Just left Jeff at Henry’s Louisiana Grill in Acworth. Amazing little store front restaurant . You walk in and feel like you’re in New Orleans. Long bar with ceiling fans. Yellow walls and dark wood trim. Cajun music. Uber-friendly staff.
I got the sampler with red beans & rice, Louisiana shrimp & grits, and jambalaya. Jeff ordered the Louisiana Ooh La La which had shrimp, oysters and crawfish,” flash fried and tossed with tasso, spinach and roasted garlic, all in Henry’s Cajun Cream Sauce”. Dang it was good!
Then we settled down to important last minute discussions before the trip.
“Jeff, how you gonna pack all your toiletries like your hair dryer and all your creams and moisturizers. They’ll take up a saddlebag alone.”
He gave me a stern look. “I’ll get everything to fit. You worry about your own load son.”
“More importantly Jeff, what are we gonna do about our nap time?” With semi- retired old geezers like us it’s important to factor in the essentials.
“I’ve been worrying about that too.” He replied. “Might need to sit out somewhere and catch some shut eye. Park bench or something.”
“By the way Jeff, when was the last time you replaced the air filter in Big Red?” Jeff owned Big Red for most of her natural life until she came to live with me last July.
“I don’t recall. You can check the filter though.”
I wasn’t exactly sure how to do that but I wasn’t gonna let on. “Might as well. I’m going over to Harley dealer in Cartersville to get the horn checked out. I could get a new filter.”
“Horn still not working?” He asked.
“Nope and I feel naked without it.”
We said our goodbyes and I thought: Why not check the filter myself? It’s only an air filter. It’s nothing electrical. So I got the tools out, took off the chrome cover and examined it. I wasn’t sure how it was supposed to look but it sure did look dirty to me. I put the cover back on.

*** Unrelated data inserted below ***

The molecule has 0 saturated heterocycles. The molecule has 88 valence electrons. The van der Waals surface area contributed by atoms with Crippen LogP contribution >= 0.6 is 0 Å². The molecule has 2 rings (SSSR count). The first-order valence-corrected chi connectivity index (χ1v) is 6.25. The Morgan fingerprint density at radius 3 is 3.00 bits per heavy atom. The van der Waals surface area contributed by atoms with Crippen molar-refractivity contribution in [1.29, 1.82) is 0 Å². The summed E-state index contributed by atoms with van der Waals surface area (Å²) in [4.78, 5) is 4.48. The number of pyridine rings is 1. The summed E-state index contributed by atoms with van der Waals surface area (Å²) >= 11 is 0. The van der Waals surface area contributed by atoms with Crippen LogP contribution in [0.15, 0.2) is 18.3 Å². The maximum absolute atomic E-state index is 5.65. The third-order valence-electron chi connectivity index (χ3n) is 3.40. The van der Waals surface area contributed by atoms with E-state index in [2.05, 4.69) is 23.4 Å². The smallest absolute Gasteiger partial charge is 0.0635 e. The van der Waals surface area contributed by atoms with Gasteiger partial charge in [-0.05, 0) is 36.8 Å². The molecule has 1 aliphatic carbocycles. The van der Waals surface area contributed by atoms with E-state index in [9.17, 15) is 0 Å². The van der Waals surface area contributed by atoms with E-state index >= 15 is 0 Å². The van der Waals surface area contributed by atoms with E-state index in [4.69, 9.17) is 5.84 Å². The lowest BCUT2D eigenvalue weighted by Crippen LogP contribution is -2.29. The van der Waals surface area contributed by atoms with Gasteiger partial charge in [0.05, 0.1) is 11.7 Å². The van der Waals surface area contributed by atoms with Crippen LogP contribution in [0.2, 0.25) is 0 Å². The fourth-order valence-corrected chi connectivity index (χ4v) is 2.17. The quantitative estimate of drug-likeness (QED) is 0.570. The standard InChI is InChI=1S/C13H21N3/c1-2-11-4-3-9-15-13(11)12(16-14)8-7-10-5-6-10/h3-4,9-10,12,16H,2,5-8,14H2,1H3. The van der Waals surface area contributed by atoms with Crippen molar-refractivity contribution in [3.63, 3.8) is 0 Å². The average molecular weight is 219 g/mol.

I drove over to the dealer where the nice folks told me that I had blown the horn. The seam had broken. Fuse relay had burned out. “The best sound I can get it to muster is this,” The mechanic said as he pressed the horn button. “Munffff” Sounded like a dying animal. No way would that work. Wouldn’t be safe and in Jeff’s eyes it wouldn’t be cool. The mechanic and I hiked over to the parts department and found a Kuryakyn deluxe wolo bad boy horn for a hundred dollars. I thought about taking it home with me and installing it but I realized I didn’t have a very good track record on my own repairs. I’d installed the broken horn and it blew and I’d blown a fuse while installing the cigarette lighter charger. But, to my credit I had at least fixed that problem.
“Do you mind putting the horn on since you’ve already got the other one off?” I asked.
“We’ll do it in a jiffy.”
“Oh and while you’re at it can I get a new air filter?” To save some dignity I added: “I’ll put that on myself.”
“Sure thing. We’ll come get you when it’s ready.”
While they fixed it I sat out in the sun on a picnic table. The weather was glorious. Sunny, about 80 degrees. I tried to just stay in the present moment but I was worrying about things: how much this was going to cost, my preparation for Tuesday and Thursday’s classes (Do they like me?), getting stuff ready for my writer’s group that night (Who’s gonna be there? What should I bring?).
“We got you ready.” The mechanic announced. I walked over with him to the bike. It looked good. Shiny chrome. I pressed the horn button and “Yowsa!!!” it screamed. It sounded like a diesel truck horn. “If they can’t see me they damn well will hear me!” I said to the mechanic who had his arms crossed and was nodding.
“Yep”. He replied. He opened the saddlebag and pointed inside: “I put your old horn and its parts in here, and there,” he said pointing to a cardboard box, “is your air filter.”
“Thanks.” I replied and penitently went in to pay my monthly Harley membership dues.
But now I could hit the road and feel safe again! People will definitely hear me coming!
As I began to pull out onto the road a car cut across my path. I quickly slammed on the front and rear brakes, stopped, and gave them a stern look. The guy flashed a “sorry’ wave and went on. I shook my head and pulled out onto the road. Damn it! I forgot to use the horn!
I gave it a long blast but nobody looked.